Earthquakes and Hurricanes — These Aren’t a Few of my Favorite Things

The last week has been pretty exciting in the mid Atlantic region:

Tuesday, August 23 at approximately 1:51pm: 80 miles to the south of DC, in Mineral, VA there occurred an earthquake that registered 5.8 on the Richter Scale. Folks said they felt it as far north as Boston, MA. Like most other businesses in the DC area, all employees at my agency were sent home until the structural integrity of our office building could be ascertained. It took 2 hours to finally leave my office’s parking garage. The ride home was pretty quick, considering how long it took to actually get on the road.

My desk area after the earthquake

My desk after the earthquake - view #1

We went back to work the next day, since our building is only 4 years old and well constructed. I think I speak for most of my 5000 colleagues, we were literally and figuratively shaken by the experience – most of us haven’t ever felt an earthquake much larger than a 3 in this area.

What does a 3 feel like? Windows rattle as if a large truck was rumbling by your house. This was not what we felt, or heard. For me, it started as a low, steady rumble that eventually made my floor feel like a giant wave ride, heaving up and down, and then side to side. Desk drawers slammed open, counter top file contents spewed forth on to the floor. I almost slipped on project files as I scrambled down 5 flights of stairs and out of the building. Luckily these double glazed units held the windows in place during the whole thing.

What I came to to on Wednesday Morning: My desk after the earthquake

My desk after the earthquake - view #2

Being a Floridian, I never expected to feel something like this. I assumed my California cousins would corner the market on that experience. That goes to prove the adage about ‘assuming’ stuff, huh?

Then we hear about Hurricane Irene – first she’s supposed to make landfall in Florida – speaking from experience, Floridians know about hurricanes, its in our DNA to know what to do if a hurricane is coming at you. So, Wednesday evening, I’m thinking I have nothing to worry about.

Cue the foreboding music – dum dum dumb!

The updated weather models said Irene changed course, and she’s expected to hit the North Carolina coast, and head north, towards DC…and then New York…and then New England.

Excuse me, Mother Nature, but didn’t we just have an earthquake?

Saturday, August 27, 2011: we spent most of Saturday waiting for Irene, a most unwelcome guest, to arrive. I mentioned I’m a Floridian, right? So I felt prepared for what was coming, we had:

  • food (both human and canine)
  • water
  • batteries for flash lights and portable radio
  • cellphones charged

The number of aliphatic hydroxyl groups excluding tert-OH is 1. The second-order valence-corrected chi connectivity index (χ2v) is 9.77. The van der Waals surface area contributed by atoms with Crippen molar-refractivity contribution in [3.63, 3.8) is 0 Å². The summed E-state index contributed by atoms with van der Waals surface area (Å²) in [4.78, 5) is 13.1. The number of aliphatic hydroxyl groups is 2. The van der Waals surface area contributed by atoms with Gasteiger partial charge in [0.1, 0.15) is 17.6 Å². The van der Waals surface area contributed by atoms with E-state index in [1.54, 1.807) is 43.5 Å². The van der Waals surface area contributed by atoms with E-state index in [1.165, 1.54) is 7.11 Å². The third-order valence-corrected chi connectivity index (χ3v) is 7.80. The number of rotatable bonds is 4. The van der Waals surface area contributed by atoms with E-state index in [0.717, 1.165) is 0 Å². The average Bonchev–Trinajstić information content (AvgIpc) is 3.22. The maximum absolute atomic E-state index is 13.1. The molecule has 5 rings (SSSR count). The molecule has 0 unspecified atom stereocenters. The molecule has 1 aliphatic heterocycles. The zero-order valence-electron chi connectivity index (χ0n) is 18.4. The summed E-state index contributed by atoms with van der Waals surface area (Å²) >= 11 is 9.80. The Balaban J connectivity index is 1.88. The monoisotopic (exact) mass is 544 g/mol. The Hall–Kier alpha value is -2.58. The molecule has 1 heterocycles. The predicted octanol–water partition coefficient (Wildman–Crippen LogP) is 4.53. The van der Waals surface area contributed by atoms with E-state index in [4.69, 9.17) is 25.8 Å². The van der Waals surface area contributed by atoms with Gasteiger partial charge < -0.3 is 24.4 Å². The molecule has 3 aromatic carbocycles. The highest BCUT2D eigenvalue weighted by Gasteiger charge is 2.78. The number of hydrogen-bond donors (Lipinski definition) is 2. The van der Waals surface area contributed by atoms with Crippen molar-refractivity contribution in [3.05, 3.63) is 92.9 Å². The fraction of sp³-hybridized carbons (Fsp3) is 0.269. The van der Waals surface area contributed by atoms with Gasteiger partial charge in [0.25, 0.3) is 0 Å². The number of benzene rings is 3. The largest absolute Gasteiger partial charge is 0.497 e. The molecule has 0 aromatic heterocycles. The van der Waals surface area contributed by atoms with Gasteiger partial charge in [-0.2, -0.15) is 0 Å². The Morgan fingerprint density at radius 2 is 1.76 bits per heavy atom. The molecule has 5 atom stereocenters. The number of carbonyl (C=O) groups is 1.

• a stable landline
  • lawn furniture and potted plants secured to ensure they didn’t become projectiles
  • and a plan if we needed to evacuate

The rain began in earnest about 10:30am Saturday morning. It didn’t really get going until about 9pm, when the first significant strong winds buffeted the area, but we knew it was going to cause serious damage, which is why we anticipated and called the water damage repair and flood cleanup ahead of. We had a few hours of listening to driving rain, whipping 50 mile an hour winds and the occasional power surge. Leeloo was not happy when the UPS units signaled a power surge with a loud BEEEEEEP!, poor Beaglette, she shivered uncontrollably for hours after each incident. We went to bed about 12:30am, thinking we were going to be okay…and at exactly 2:51am, our UPS units screeched a mournful last gasp, and the power was gone. Not much to do about that, so I went back to bed. Tim says he remembers having nightmares about our huge oak trees crashing on our house, or even worse, falling on our neighbor’s homes. In addition, if you are looking for company to get solar panels installed on your home? Click Sacramento Solar and learn more

We awoke late Sunday morning to drizzle, lots of branches from our oak trees strewn on the back lawn and no power. We took the Grrr Girls for a walk around the neighborhood to inspect the damage, and get some coffee from 7-11. How is it they never seems to lose power? Thankfully, Tim’s nightmares did not come to life for us, sadly many of our neighbors were not so lucky, with large trees damaging homes and taking down power lines.

The aftermath was anti climatic – lots of waiting for power restoration and cleaning up of yard debris. My neighbor found a way to harness the pent up energy of her 8 year old twins, by having them pick up and pile all the downed twigs and tree limbs in both our yards. We’ll have a bonfire with them once the branches dry out a bit more. Pepco did a decent job letting folks know when their power would be restored, and after our evening dog walk, our electricity came on at 9pm, just in time to watch an episode of True Blood on HBO.

This morning I ran into a woman from my time spent trapped in the parking garage after the earthquake. She seemed sheepish about even parking there. We chatted as we waited to go through the security check to enter our building. This was a more enthusiastic security screening than normal, and she turned to me and said “Did we really need to have this done today? Haven’t we been through enough this past week?” I couldn’t agree more.

Here’s hoping life gets back to normal this week, and the coming Labor Day holiday weekend is relaxing.

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